## 414/514 Examples of Baire class two functions

Previously, we listed some examples of Baire class one functions. Here we do the same for functions in the next class of Baire. Recall that if $I$ is an interval, the function $f:I\to\mathbb R$ is (in) Baire class two ($\mathcal B_2$) iff it is the pointwise limit of a sequence of Baire one functions.

This post comes from an answer I posted on Math.Stackexchange about a year ago.

Here are three examples:

1. Let $C$ be the Cantor set. For each interval $(a,b)$ contiguous to $C$, define $f$ on ${}[a,b]$ by

$f(x)=\frac{2(x-a)}{b-a}-1$,

so $f$ maps the interval to $[-1,1]$. Otherwise, let $f(x)=0$.

2. Write each $x\in(0,1)$ in binary: $x=0.a_1a_2a_3\dots$, not terminating in a string of $1$s, and define

$\displaystyle f(x)=\limsup_{n\to\infty} \frac{a_1+\dots+a_n}n$.

3. Conway’s base 13 function.

The first two examples come from Bruckner’s book Differentiation of real functions. All three are examples of functions that are not derivatives but have the intermediate value property.

The first one is discontinuous precisely at the points of $C$, and it is “almost” Baire class $1$, in that one can turn it into a Baire class $1$ function by only modifying its values (carefully) at the endpoints of intervals contiguous to $C$. But if one does this, then the function no longer has the intermediate value property.

The second function has the property that the image of any subinterval of $(0,1)$, no matter how small, is all of $(0,1)$. The third function is in the same spirit, but it behaves even more dramatically: The image of every open interval is all of $\mathbb R$.

To verify that the functions are indeed in Baire class at most $2$:

1. For example 1, use that the limit of $x^n$ on ${}[0,1]$ is $0$ for $x<1$, and $1$ at $x=1$, to get for each open interval $(a,b)$ contiguous to $C$ a Baire class $1$ function $f_{[a,b]}$ that is zero everywhere except on ${}[a,b]$, where it coincides with $f$. Now use that the sum of finitely many Baire class $1$ functions is Baire class $1$.
2. For example 2, there are several ways to proceed. Here is one, which I do not think is optimal, but (I believe) is correct: Recall that a limsup is the infimum (over $m$) of a supremum (over all $n>m$), so it is enough to see that each $f_m(x)= \sup_{n>m}g_n$ is Baire class $1$, where

$\displaystyle g_n(x)=\frac{a_1+\dots+a_n}n$.

The point is that each $g_n$ has finitely many discontinuities, all of which are jump discontinuities. Any such function is Baire class $1.$ This would appear to mean that $f_m$ is Baire class $2$, but we are saved by noting that $f_m$ is the uniform limit of the $g_n$, $n>m$. (The point is that each Baire class is closed under uniform limits.)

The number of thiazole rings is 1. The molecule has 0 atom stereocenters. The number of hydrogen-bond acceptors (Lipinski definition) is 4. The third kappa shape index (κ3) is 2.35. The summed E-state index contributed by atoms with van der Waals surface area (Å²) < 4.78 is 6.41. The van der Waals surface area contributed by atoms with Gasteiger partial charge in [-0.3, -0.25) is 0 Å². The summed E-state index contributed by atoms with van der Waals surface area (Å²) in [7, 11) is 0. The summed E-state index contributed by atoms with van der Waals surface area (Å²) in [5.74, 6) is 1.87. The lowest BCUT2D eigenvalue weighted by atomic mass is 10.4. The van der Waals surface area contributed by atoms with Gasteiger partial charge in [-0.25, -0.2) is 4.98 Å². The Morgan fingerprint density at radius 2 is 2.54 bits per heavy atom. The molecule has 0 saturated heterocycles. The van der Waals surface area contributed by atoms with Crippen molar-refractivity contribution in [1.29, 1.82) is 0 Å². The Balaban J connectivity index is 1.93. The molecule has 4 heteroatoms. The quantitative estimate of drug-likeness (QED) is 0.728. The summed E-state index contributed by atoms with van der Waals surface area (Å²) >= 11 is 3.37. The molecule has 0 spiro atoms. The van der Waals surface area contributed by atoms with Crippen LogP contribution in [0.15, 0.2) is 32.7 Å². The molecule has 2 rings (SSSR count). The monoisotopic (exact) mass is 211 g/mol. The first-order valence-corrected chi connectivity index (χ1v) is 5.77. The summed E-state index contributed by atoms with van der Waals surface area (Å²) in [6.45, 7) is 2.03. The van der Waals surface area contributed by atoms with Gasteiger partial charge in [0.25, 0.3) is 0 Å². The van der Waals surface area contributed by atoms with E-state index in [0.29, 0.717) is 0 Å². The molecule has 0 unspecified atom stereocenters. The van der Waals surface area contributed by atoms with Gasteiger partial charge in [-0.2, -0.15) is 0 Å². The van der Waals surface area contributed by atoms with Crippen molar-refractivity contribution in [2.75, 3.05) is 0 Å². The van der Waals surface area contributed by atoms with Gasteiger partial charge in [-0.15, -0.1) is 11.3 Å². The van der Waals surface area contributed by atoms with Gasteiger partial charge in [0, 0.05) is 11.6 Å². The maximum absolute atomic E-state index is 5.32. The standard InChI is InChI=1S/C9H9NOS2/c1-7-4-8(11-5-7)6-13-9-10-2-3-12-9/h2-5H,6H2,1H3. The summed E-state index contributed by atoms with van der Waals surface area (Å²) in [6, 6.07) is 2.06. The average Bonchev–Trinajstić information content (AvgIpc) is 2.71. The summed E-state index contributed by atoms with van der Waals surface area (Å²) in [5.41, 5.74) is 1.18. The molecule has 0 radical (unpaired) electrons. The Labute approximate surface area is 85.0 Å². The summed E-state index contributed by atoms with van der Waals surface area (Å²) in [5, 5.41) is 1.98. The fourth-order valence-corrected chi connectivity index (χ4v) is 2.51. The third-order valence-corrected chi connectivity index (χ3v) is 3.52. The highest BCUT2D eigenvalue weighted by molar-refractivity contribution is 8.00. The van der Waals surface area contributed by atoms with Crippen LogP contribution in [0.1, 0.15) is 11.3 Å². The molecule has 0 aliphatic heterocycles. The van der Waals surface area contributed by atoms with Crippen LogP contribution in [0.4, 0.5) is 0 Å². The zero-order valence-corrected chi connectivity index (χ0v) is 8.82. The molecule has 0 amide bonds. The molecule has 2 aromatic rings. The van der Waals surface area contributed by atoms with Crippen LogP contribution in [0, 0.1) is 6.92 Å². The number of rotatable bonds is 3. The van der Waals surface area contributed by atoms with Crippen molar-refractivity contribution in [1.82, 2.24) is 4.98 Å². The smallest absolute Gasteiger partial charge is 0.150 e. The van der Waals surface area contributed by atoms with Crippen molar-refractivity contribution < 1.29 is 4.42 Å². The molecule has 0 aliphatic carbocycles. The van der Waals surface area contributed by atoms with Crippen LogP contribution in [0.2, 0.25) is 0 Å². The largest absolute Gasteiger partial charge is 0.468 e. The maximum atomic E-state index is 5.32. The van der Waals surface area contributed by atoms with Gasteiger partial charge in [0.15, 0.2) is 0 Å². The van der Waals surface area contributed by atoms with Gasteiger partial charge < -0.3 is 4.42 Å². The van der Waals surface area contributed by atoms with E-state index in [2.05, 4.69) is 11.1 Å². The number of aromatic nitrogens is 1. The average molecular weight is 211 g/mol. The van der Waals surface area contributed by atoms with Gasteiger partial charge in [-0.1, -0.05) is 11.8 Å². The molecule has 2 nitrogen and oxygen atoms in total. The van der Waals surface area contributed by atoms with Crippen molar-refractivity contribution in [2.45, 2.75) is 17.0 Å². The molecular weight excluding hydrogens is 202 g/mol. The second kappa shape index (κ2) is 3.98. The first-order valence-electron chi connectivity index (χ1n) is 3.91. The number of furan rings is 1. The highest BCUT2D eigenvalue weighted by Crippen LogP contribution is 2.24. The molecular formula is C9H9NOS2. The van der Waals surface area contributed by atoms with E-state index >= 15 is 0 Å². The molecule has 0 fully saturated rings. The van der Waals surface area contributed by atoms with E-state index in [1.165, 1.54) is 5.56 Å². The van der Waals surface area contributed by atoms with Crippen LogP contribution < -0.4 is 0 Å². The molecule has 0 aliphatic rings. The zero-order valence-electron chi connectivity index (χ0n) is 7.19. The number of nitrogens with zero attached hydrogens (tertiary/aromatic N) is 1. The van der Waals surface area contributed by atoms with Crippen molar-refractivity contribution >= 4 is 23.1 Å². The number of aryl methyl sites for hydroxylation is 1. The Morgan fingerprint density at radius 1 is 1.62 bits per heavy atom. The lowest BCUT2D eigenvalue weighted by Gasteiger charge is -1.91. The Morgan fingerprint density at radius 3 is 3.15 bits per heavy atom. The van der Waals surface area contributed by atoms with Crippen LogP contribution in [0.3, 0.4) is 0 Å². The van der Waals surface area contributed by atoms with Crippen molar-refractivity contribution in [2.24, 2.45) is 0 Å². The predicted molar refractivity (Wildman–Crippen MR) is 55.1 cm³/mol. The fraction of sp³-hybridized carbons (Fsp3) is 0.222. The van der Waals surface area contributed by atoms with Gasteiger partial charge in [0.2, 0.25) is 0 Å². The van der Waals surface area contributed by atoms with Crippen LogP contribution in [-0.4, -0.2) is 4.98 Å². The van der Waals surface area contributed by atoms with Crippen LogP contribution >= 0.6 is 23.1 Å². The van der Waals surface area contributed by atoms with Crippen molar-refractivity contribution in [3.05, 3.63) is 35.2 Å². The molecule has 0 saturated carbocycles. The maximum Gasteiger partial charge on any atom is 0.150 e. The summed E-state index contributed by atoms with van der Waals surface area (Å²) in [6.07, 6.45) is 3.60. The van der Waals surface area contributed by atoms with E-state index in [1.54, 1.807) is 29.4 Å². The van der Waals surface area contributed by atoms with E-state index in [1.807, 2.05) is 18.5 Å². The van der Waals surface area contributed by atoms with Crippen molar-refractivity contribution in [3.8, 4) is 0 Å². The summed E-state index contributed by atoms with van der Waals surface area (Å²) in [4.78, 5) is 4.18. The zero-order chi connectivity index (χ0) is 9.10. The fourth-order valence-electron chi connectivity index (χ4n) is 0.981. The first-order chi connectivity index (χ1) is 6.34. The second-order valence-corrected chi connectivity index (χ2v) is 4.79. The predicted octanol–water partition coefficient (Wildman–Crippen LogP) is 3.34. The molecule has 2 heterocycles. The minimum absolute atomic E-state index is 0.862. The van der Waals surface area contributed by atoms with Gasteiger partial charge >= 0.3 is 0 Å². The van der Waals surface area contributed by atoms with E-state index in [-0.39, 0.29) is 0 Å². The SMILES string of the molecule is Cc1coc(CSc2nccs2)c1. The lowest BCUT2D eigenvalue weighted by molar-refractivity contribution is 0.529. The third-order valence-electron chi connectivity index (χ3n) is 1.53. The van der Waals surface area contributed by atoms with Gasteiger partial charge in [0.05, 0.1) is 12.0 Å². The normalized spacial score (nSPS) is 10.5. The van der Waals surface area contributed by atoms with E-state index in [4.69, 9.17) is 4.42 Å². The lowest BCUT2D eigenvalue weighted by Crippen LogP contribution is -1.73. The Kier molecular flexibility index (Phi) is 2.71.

3. The argument for example 3 is similar. (Note that this function is unbounded.)

To see that the functions are not Baire class $1$: The functions in examples 2 and 3 are discontinuous everywhere, but the set of points of continuity of a Baire class $1$ function is dense. For example 1, use Baire’s extension of this result giving us that, in fact, if $f$ is Baire class $1$, then for any perfect set $P$, the set of points of continuity of $f\upharpoonright P$ is comeager relative to $P$. In example 1 this fails (by design) when $P=C$. (All we need is that, for any closed set $D$, the restriction of a Baire one function to $D$ has at least one continuity point on $D$. Baire also showed that this characterizes Baire one functions.)

Example 2 is also discussed in the van Rooij-Schikhof book (see their Exercise 9.M).

To close, let me include some examples that do not have the intermediate value property. Note first that if $A\subseteq\mathbb R$ and $\chi_A$ is its characteristic (or indicator) function, then $\chi_A$ is continuous iff $A=\emptyset$ or $\mathbb R$. More interestingly, $\chi_A$ is Baire class $1$ iff $A$ is both an $F_\sigma$ and a $G_\delta$ set.

Recall that a set is $F_\sigma$ iff it is the countable union of closed sets, and it is $G_\delta$ iff it is the countable intersection of open sets. The notation $F_\sigma$ is pronounced F-sigma. Here, the F is for fermé, “closed” in French, and the $\sigma$ is for somme, French for “sum”, “union”. Similarly, the notation $G_\delta$ stands for G-delta. Here, the G is for Gebiet, German for “area”, “region”— neighborhood—, and the $\delta$ is for Durchschnitt, German for “intersection”.

Note that, in particular, open sets are both: They are clearly $G_\delta$, and any open interval (and therefore, any countable union of open intervals) is a countable union of closed intervals. It follows that closed sets are also both. In particular, the characteristic function of the Cantor set is Baire class $1$. More generally, a function $f$ is Baire class $1$ iff the preimage $f^{-1}(U)$ of any open set is $F_\sigma$.

For the more general case where $A$ is $F_\sigma$ or $G_\delta$, then $\chi_A$ is Baire class $2$. For any $A$ which is either, but not both, $\chi_A$ is an example of a properly Baire class $2$ function. For instance, this is the case with $A=\mathbb Q$. In fact, $\chi_A$ is Baire class $2$ iff $A$ is both an $F_{\sigma\delta}$ and a $G_{\delta\sigma}$ set ($G_{\delta\sigma}$ sets are countable unions of $G_\delta$ sets, that is, countable unions of countable intersections of open sets, and $F_{\sigma\delta}$ sets are countable intersections of $F_\sigma$ sets, that is, countable intersections of countable unions of closed sets).

More generally, $f$ is Baire class $2$ iff for any open $U$, the set $f^{-1}(U)$ is $G_{\delta\sigma}$. For details, and a significant generalization due to Lebesgue, that characterizes each Baire class and relates it to the hierarchy of Borel sets, see section 24 in Kechris’s book Classical descriptive set theory.